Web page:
Authorities are calling recent rainfall “a blessing” as it is helping slow a wildfire in western Colorado.
The Oil Springs fire, south of Rangely, remains at 12,707 acres as of 8 a.m. Saturday, according to Rio Blanco County Sheriff’s Office. The fire was reportedly sparked by lighting June 18.
Firefighters reached 8% containment and were able to reopen CO-139 Saturday morning thanks to a reported average of 0.2”-0.4” of rain in the past 24 hours.
County roads 116 and 113 remain closed as crews continue to work in those areas.
Although the CO-139 is reopened, firefighters continue to actively use the highway to access the fire. Authorities ask motorists to use caution and slower speeds when driving in the area.
Despite muddy conditions from recent rainfall, crews were able to access the fire safely. “Mop up” work will continue Saturday along CO-139 and at the fire edge past West Creek drainage, as well as along County Road 116. Work in securing containment lines will also continue Saturday.
Protecting the Dragon Trail Compressor Site is a priority, the Sheriff’s Office said Saturday. Firefighters plan to work on the northwestern flank of the fire from County Road 116 towards Texas Mountain.
A helicopter is planned to shuttle supplies and crews in order to build a containment line on the southwest portion of the fire, which is in Oil Springs Wilderness Study Area and inaccessible by roads.
The spot fire between East Douglas Creek and Willow Creek is contained but will continue to be monitored.
Firefighters are expecting increased temperatures and less rain Saturday, prompting concerns in fire behavior during the coming days, the Sheriff’s Office said.
As of June 25, Stage 2 Fire Restrictions are in place for Rio Blanco County, pursuant to Resolution 2019-06:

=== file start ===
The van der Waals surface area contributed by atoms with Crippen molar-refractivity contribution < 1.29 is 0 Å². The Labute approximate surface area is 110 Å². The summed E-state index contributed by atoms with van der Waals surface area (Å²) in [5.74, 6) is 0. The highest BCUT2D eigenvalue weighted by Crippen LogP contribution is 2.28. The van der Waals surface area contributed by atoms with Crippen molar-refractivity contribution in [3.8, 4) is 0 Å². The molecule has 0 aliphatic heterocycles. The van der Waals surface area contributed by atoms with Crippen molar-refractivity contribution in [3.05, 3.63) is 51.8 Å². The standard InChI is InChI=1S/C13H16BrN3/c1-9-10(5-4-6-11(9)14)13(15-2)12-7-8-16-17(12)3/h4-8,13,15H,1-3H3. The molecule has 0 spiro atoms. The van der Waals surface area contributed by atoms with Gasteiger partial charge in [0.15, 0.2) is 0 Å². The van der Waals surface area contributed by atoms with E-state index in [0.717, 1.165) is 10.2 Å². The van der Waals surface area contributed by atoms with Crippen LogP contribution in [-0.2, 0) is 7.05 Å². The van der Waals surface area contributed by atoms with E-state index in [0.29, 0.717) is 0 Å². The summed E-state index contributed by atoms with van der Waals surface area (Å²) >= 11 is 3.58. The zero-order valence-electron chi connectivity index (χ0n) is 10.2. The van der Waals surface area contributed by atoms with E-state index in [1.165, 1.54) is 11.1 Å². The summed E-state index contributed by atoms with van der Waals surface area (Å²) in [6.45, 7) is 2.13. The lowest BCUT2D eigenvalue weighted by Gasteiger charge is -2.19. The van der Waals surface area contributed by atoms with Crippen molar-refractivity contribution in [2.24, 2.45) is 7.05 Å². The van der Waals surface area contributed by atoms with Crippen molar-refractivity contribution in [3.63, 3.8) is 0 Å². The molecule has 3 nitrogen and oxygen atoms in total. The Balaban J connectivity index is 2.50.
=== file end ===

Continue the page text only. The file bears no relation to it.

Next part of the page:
1. Building, maintaining, attending or using a fire or campfire, charcoal grill, coal, wood burning stove or sheepherders stove, including in developed camping and picnic grounds. Devices using pressurized liquid or gas are exempted.
2. Smoking, except within an enclosed vehicle, trailer, building or tent.
3. Using an explosive requiring fuse or blasting caps, fireworks, rockets, exploding targets and tracers or incendiary ammunition.
4. Operating a chainsaw without an approved spark arrestor, and without a chemical pressurized fire extinguisher and a round-point shovel with an overall length of at least 35 inches. The extinguisher will be with the equipment operator. The shovel may be kept with fueling supplies but readily available for use.
5. Welding, or operating an acetylene or other torch with open flame (except with a current permit, contract or letter of authorization).
6. Operating or using any internal combustion engine without a spark arresting device properly installed, maintained and in effective working order meeting either:
a. Department of Agriculture, Forest Service Standard 5100-1a;
b. or Appropriate Society of Automotive Engineers (SAE) recommended practice J335 (b) and J350 (a).
A. Persons with a written permit that specifically authorizes the otherwise prohibited act.
B. Any Federal, State, or local officer or member of an organized rescue or firefighting force in the performance of an official duty.
Violations of these regulations could be punishable as a Class 6 felony 18-13-109(2)(a).
This content was originally published here.